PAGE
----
Spies, intrigues and unsolved murder: investigation into the assassination of a Swedish prime minister | world news

The shot rang out in a busy Stockholm street in February 1986, fired at close range. Less than an hour later, the Swedish Prime Minister was declared dead.

But 37 years and multiple investigations later, including a decade-long investigation by famed crime writer Stieg Larsson, no one has ever been brought to justice for Olof Palme’s murder.

Now, a new four-part series from Sky Documentaries explores the unsolved assassination sometimes known as ‘the shooting of JFK in Europe’, and the world of spies and intrigue that swirl around it.

Jan Stocklassa is a former Swedish Foreign Ministry diplomat who has spent the past 10 years investigating Palme’s murder.

He was researching for a book when he came across a wealth of material compiled by Larsson, the author of The Girl With The Dragon Tattoo, who had quietly spent years trying to find the killer before he died in 2004.

“The murder of Olof Palme has been on people’s minds for 37 years,” Mr Stocklassa told Sky News.

“It’s still there, and it’s kind of a wound that starts to heal and then tears again.”

Awkward moment

The assassination came at a time when, as head of SwedenPalme walked a dangerous tightrope between the two superpowers: the United States and the Soviet Union.

The USSR was considering expansion – something America and the West were desperate to steer away from Sweden because of its geographical and strategic importance.

Controversially, Palme sought to maintain Sweden as a neutral, non-aligned country and, above all, a country that was not part of NATO.

It was therefore at a delicate time for Sweden that Palme was assassinated, perhaps changing the course of his country’s history.

A 1984 file photo shows Swedish Prime Minister Olof Palme who was shot dead as he was returning home from a cinema in Stockholm, February 28, 1986. REUTERS/Tobbe Gustavsson (SWEDEN - Tags: POLITICS PROFILE) SWEDEN OUT .  NO COMMERCIAL OR EDITORIAL SALE IN SWEDEN.  THIS IMAGE WAS PROVIDED BY A THIRD PARTY.  IT IS DISTRIBUTED, EXACTLY AS RECEIVED BY REUTERS, AS A SERVICE TO CUSTOMER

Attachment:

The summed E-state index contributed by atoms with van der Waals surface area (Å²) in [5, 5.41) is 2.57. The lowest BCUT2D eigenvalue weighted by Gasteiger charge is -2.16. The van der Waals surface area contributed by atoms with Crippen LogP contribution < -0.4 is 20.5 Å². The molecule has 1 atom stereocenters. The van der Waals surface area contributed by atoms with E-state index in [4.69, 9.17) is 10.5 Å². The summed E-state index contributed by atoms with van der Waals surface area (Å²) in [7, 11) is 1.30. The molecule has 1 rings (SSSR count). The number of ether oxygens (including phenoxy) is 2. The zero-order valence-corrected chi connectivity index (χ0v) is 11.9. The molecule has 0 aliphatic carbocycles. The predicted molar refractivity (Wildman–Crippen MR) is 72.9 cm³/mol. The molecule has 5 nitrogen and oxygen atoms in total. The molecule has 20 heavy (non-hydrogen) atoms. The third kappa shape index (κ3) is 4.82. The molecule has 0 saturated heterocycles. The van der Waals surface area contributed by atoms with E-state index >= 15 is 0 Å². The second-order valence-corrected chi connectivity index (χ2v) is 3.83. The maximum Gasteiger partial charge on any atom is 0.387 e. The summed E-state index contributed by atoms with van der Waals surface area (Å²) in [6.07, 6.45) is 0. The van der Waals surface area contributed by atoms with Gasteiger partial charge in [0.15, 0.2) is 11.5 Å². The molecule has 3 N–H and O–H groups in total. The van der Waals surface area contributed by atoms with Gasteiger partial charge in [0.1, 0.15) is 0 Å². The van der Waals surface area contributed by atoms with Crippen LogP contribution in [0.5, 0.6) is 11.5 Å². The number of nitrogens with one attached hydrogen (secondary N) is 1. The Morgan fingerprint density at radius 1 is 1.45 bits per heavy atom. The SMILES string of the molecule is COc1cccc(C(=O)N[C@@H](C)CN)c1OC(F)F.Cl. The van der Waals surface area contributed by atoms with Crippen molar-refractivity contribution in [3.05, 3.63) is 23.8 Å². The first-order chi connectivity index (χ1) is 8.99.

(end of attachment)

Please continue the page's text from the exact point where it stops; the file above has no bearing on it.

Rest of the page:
Olof Palme was killed as he and his wife returned from the cinema

“The political situation has changed a lot and I don’t think we realized that at the time,” Stocklassa said. “Sweden was trying to create this third possibility between the Soviet Union and the United States and to help all small nations to be able to manage their own destiny.

“And that shot in Olof Palme’s back changed that immediately.”

Today, following the Russian invasion of Ukraine, Sweden has abandoned its longstanding position of neutrality and is ready to join NATO.

Learn more:
‘Historic moment’ as Sweden applies to join NATO
NATO allies “accept Ukraine as a member”

Mr. Stocklassa’s investigations into Palme’s murder have seen him enter a world of dark intrigue and even come face to face with former spies. How was it?

“Scary,” he said. “I went to Cyprus to meet this Swedish spy living in northern Cyprus because he wanted to avoid extradition.”

Mr Stocklassa says he used a false name to meet the spy and did not know who to trust, even the police.

But he said entering the ghost world is a “rush” that you can be “drawn or addicted to”.

In 1986, Swedish Prime Minister Olof Palme was assassinated in a busy Stockholm street.  The murder sends shock waves around the world.  Years of police investigations lead to an impasse.  The internet is awash with conspiracy theories, creating armies of armchair detectives and obsessives.  But the trail gets cold... Until a reporter accidentally discovers 20 boxes containing the personal files of the world's best-selling crime writer, SDeg Larsson, author of The Girl With the Dragon Tattoo and The Girl Who Kicked a Hornet...s Nest.
Jan Stocklassa has been investigating the assassination for more than a decade

After a decade of research, Mr Stocklassa says the murder is still unsolved – but he says he relied on Larsson’s work and has a theory.

“I’m not saying who I think actually pulled the trigger, I have a theory on that,” he says.

“But more importantly, you can see the real forces behind this, with the South Africans using a Swedish middleman and using Swedish right-handers as aides and possible scapegoats or patsies.

“It’s the theory that Stieg (Larsson) believed in, and that I strongly believe in. I’m even convinced of it.”

The Man Who Played With Fire returns for the second episode on Sunday May 21 on Sky Documentaries and Now. The first episode is available for catch-up viewing.


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